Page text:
Treatment for bile duct cancer usually aims to control the symptoms for as long as possible. But if it's caught early enough, there's sometimes a chance it could becured.

The main treatments are:

In early stage bile duct cancer, a cure may be possible by removing the affected part of the bile duct and gallbladder, and usually some of the liver or pancreas.

A cure is unlikely to be possible in more advanced cancer, butstenting, chemotherapy, radiotherapy and surgery can help relieve the symptoms.


If it's possible to cure your cancer, surgery to removethe cancerous tissue will be recommended.

Depending on exactly where the cancer is, it may be necessary to remove:

  • the part of your bile duct that contains cancerous cells
  • your gallbladder
  • nearby lymph glands
  • partof your liver
  • part of your pancreas

Surgery may be carried out through a single large incision (cut) in your tummy, or occasionallyby using special surgical instruments inserted through smaller incisions (called "keyhole" or Laparoscopy ).

It's possible to live a normal life after surgery. You can live without a gallbladder, and surgeons can oftenreconstruct bile ducts. Your liver should still work even if part of it was removed.

Overall,around one or two in every fivepeople who have surgery for bile duct cancer live at least five years or more after their operation.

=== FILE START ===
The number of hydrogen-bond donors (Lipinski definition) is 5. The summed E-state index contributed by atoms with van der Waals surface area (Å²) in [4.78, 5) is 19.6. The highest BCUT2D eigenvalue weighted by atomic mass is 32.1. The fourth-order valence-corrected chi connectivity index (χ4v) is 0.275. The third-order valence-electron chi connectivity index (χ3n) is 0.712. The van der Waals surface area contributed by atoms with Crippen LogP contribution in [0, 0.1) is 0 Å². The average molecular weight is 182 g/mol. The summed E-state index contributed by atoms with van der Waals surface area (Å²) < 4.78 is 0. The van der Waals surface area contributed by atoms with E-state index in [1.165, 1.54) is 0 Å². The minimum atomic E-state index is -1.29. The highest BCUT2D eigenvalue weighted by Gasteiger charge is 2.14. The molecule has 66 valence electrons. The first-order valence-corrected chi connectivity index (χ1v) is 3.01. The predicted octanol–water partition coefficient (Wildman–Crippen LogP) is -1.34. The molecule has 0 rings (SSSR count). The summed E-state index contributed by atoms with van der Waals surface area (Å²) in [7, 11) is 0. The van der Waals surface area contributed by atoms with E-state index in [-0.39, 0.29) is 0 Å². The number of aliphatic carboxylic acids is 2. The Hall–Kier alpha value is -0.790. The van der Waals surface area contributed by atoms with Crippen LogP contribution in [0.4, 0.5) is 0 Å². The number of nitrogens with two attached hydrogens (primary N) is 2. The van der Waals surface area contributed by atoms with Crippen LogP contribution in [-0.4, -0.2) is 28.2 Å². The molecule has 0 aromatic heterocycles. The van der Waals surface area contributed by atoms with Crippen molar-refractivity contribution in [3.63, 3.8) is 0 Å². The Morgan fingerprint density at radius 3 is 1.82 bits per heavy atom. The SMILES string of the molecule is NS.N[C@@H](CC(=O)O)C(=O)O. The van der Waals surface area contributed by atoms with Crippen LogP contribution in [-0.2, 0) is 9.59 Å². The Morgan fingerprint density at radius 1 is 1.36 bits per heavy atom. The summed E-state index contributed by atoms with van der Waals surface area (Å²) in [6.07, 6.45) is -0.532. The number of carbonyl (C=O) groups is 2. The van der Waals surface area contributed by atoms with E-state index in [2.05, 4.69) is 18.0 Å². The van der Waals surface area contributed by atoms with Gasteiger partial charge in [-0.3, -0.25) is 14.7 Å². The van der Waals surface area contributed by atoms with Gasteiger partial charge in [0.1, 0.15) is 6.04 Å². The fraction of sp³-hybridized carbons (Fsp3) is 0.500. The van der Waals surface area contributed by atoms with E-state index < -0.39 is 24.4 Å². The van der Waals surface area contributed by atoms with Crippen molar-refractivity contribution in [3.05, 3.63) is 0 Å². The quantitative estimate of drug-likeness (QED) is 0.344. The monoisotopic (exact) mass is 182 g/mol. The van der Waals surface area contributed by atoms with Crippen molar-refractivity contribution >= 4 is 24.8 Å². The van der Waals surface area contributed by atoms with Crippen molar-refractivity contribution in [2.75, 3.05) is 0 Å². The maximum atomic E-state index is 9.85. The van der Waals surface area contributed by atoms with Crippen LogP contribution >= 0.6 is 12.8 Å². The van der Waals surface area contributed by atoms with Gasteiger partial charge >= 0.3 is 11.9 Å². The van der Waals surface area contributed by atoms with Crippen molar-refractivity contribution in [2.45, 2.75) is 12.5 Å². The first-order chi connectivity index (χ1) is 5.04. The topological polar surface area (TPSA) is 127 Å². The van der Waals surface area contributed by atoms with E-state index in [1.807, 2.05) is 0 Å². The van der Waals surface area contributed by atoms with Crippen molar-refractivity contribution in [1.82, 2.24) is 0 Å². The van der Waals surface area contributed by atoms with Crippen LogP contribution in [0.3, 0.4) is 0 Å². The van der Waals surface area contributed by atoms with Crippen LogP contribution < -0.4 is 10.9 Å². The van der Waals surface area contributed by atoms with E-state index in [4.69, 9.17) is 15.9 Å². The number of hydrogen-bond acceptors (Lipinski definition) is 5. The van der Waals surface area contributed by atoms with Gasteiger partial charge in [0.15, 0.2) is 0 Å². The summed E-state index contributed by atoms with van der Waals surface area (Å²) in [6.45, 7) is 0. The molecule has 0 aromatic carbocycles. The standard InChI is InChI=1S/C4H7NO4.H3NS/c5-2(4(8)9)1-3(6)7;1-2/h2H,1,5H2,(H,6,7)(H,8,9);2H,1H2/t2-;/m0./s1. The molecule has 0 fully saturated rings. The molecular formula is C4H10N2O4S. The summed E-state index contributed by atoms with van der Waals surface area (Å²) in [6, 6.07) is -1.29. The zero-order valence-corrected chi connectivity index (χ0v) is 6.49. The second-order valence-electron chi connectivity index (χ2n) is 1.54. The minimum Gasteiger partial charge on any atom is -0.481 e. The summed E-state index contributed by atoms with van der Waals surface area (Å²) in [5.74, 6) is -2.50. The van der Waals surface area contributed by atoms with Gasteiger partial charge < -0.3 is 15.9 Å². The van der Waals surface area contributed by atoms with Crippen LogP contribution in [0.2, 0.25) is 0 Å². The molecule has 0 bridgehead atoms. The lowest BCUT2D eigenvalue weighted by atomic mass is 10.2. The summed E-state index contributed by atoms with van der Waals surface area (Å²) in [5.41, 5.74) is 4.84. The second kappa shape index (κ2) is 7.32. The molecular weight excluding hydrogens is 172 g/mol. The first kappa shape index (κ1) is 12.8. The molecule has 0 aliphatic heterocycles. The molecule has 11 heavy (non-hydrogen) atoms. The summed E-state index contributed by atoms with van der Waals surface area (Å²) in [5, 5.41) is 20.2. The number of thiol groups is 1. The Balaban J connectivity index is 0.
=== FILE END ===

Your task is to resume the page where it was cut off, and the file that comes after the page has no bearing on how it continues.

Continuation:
Unblocking the bile duct

If your bile duct becomes blocked as a result of cancer, treatment to unblock it may be recommended.

This will helpreduce symptoms such as:

  • yellowing of the skin and the whites of the eyes ( jaundice )
  • itchy skin
  • abdominal (tummy) pain

The bile duct can be unblocked using a small hollow tube called a stent, which widensthe bile duct andkeeps it open.

Thestent can be inserted using either a long, flexible tube ( endoscope ) passed down your throat, or by making a small incision in your skin.

Occasionally, a stent can become blocked. If this occurs, it will need to be removed and replaced.


Chemotherapy is used to relieve the symptoms of bile duct cancer, slow down the rate it spreads and prolong life.

It's used when the cancer is unsuitable for surgery but you're in good enough general health to have chemotherapy.

It's usually given through a drip into a vein in your arm.

Side effects of chemotherapy can include:

  • tiredness
  • feeling and being sick
  • hair loss
  • a higher chanceof picking up infections

The side effects should pass once the course of treatment has finished.

You can also ask your care team about any ongoing trials you may be able to participate in.

and find clinical trials for bile duct cancer .

Content supplied by the NHS Website

Medically Reviewed by a doctor on 5 Oct 2016